Durrow or Castle-Durrow
DURROW, or CASTLE-DURROW, a market and post-town, and a parish, partly in the barony of UPPER OSSORY, QUEEN'S county, but chiefty in that of GALMOY, county of KILKENNY, and province of LEINSTER, 12 miles (S. by E.) from Maryborough, and 54 (S. W.) from Dublin, on the road from Athy to Cashel; containing 2911 inhabitants, of which number, 1298 are in the town. This parish comprises 6843 statute acres, as applotted under the tithe act; three-fourths of the land are arable and pasture, about 1000 acres woodland, and 300 bog. The town is pleasantly situated on the bank of the river Erkin (which falls into the Nore a little below), and consists of a square and several streets, containing 236 houses, many of which are well-built and slated. It is included in the county of Kilkenny for civil purposes, but is completely surrounded by Queen's county, of which it formed a part until the Earl of Ormond, by act of parliament, procured its annexation to Kilkenny. Malt is made here; and there is a large boulting-mill belonging to Mr. Delany, also a brewery. An excellent hotel and sporting establishment was built by the late Col. Flower, which is much frequented by the nobility and gentry, and is well conducted by Mr. Bird, the proprietor. The market is held on Friday in the market-house; and fairs are held on the second Thursday (O. S.) in May, Aug., and Nov., and Feb. 2nd, March 4th, April 16th, July 3rd, and Oct. 8th. It is a constabulary police station, and has a dispensary. Petty sessions are held on alternate Tuesdays. A cattle show was established here, in 1801, by the Midland Farming Society. Adjoining the town is Castle-Durrow, a large ancient mansion belonging to Viscount Ashbrook, from which he takes the title of Baron; it is occupied by his son, the Hon. H. F. Walker. Here are also Donmore, the residence of E. Staples, Esq.; Moyne, of R. Hamilton Stubber, Esq.; Castlewood, of R. Lawrenson, Esq.; Grennan, of W. Lawler, Esq.; and Castle View, of T. Doe, Esq. The living is a vicarage, in the diocese of Ossory, and in the gift of the Dean and Chapter of St. Canice's, Kilkenny; the rectory is appropriate to the economy estate of the cathedral. The tithes amount to £360, of which £240 is payable to the lessee under the economy estate and £120 to the vicar. There is a glebe-house, with a glebe of more than 18 acres. The church is a large building, with a tower and spire, and has recently been repaired by the Ecclesiastical Commissioners, at an expense of £733. In the R. C. divisions part of the parish is in the district of Ballyragget, and the remainder with Aghamacart forms the district of Durrow. A new chapel on an elevated site of about two acres, given by Lord Ashbrook, is now in progress: it will be an elegant cruciform structure, with a tower and spire 126 feet high. The Wesleyan Methodists have a meeting-house in the town. The parochial schools are supported by the Hon. H. F. Walker; and there is a Sunday school.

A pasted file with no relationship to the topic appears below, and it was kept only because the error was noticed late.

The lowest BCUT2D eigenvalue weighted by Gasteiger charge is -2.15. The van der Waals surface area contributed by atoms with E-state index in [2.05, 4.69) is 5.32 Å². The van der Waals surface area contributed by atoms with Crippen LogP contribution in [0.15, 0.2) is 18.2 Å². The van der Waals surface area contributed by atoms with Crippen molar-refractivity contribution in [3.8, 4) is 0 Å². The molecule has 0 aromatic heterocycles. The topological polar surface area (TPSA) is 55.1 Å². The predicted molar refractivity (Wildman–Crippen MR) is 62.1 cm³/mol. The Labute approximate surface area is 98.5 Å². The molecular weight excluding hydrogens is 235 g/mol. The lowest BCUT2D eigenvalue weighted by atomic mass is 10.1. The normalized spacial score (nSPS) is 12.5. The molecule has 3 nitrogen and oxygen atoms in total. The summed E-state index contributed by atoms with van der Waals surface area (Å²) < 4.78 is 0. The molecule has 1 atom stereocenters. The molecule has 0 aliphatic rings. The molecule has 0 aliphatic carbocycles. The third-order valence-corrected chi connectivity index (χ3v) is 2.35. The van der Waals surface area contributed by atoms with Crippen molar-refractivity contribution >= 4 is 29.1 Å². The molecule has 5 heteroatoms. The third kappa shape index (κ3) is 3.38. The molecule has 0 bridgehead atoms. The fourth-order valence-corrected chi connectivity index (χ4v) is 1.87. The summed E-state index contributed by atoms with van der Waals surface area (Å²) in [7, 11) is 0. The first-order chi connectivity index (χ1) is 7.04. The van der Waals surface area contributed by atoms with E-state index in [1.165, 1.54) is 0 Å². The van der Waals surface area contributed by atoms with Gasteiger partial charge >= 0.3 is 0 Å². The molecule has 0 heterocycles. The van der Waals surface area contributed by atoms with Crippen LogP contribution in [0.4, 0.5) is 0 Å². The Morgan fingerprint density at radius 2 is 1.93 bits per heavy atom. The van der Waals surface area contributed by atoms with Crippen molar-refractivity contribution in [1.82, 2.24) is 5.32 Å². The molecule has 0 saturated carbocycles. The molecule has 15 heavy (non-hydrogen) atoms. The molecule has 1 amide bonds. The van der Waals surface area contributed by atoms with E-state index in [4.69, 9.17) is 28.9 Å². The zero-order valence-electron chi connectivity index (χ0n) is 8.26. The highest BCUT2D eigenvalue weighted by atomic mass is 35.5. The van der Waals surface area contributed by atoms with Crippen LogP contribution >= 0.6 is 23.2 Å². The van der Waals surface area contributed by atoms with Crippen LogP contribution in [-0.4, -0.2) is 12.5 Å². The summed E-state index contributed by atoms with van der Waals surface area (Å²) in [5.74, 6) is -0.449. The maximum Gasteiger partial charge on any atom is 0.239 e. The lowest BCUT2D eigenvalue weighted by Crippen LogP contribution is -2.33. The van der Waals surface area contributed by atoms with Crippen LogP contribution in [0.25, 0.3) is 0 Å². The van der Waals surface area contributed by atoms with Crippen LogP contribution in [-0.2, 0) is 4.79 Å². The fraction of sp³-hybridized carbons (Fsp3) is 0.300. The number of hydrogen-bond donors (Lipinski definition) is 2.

Transcribed from A Topographical Dictionary of Ireland, 1840 by Samuel Lewis